The single player game takes you through the same sort of test rooms as before but plot developments see you exploring different areas in the facility as well. These areas tend to be more broken down and the differences in them does serve to rather break you out of autopilot to a point. At times it is too easy to solve puzzles by simply observing the room and recognising the process rather than solving the puzzle, the change in location made me have to pay attention more. Also in addition to the varied locations we also have substances added which have particular properties and play a role in solving puzzles – these also serve to break up the "routine" of knowing where to put the portals and makes for some nice puzzles. There are also laser and other new things but rest assured that the trusty companion cubes remain. I still didn't find it particularly hard but I do think it was a little tougher at times than the first game – the makers said the focus was to make the game bigger but not necessarily harder and they did do that.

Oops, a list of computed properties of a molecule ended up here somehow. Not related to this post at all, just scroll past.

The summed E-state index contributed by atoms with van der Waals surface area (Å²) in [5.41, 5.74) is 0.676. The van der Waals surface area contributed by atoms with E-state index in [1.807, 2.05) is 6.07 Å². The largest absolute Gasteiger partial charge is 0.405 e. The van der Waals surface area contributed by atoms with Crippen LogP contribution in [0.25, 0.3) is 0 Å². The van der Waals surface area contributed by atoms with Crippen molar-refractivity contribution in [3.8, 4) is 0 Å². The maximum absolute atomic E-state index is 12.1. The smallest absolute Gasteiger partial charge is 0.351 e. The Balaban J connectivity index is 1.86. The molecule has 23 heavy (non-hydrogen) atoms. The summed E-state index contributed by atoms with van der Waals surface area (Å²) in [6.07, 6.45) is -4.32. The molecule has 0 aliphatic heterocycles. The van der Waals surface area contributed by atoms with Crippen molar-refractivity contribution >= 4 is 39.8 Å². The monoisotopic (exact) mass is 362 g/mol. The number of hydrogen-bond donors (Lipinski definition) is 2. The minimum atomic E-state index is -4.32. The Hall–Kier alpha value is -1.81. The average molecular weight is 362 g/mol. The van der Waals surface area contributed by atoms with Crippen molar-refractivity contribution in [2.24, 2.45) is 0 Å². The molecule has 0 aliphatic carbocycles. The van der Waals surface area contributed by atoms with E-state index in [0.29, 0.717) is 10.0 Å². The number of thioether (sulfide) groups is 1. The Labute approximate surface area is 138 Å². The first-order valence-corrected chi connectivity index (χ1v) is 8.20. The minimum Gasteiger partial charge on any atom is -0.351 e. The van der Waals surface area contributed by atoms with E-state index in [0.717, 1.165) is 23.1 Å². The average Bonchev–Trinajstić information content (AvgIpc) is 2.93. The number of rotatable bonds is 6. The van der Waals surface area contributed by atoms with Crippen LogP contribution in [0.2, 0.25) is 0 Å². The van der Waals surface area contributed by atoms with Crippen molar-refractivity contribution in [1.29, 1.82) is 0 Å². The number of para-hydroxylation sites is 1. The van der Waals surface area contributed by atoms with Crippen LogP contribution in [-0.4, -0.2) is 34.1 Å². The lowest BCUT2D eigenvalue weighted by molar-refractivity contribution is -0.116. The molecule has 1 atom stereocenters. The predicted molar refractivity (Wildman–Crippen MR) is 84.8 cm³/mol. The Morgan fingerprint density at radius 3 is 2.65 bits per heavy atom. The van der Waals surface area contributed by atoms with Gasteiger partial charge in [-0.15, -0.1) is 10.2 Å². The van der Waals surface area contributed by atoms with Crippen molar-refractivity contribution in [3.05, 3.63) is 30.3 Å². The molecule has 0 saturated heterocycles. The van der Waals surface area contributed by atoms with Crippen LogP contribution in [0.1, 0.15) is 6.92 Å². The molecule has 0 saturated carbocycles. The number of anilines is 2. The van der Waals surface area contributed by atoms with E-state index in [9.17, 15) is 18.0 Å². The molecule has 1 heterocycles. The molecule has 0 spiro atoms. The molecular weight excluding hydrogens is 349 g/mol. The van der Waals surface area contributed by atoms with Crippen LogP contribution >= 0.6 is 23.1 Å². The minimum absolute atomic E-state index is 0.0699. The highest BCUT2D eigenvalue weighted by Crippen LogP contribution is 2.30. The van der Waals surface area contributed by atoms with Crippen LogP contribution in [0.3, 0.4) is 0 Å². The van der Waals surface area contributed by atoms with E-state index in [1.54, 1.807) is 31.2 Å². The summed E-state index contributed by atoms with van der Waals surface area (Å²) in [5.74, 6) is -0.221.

Of course bigger does make it better and I think the single player game was about 10 hours which, considering it is very similar throughout, it is testament to how engaging it is that it never gets boring. The story helps as we have great characters in GlaDOS, Wheatley and Cave Johnson, all of whom are really well written and hilarious but yet also charm and engage – they can be tragic, threatening, cruel or insane but the player always likes them and is entertained by them – like the turrets, even when they are trying to kill you, you always feel bad about knocking them over! The dialogue is key in making this work and it is really well written. Johnson's dialogue is funny and also informative in terms of back-story, while GlaDOS is as evil as ever harbouring a massive grudge from the last game and constantly making lots of little digs at the player about their weight or about their parents not loving them. Again, it is hard to explain how funny it is but my girlfriend (a hater of video games) loved watching me play – although was always impatient for me to solve the puzzle so she could get the next piece of dialogue from GlaDOS etc. It is hilarious and it is this way throughout – the final song is not quite up to the standards of "Still Alive" but to be fair – what is? The delivery of the lines is near-perfect. McLain returns as GlaDOS and various other voices, while JK Simmons (yes, Schillinger from Oz etc) is really great as Cave Johnson. Standout though is the cheerful little bumbler Wheatley as played by Merchant. A great character and Merchant totally fits, delivering by far the funniest performance I have seen him give.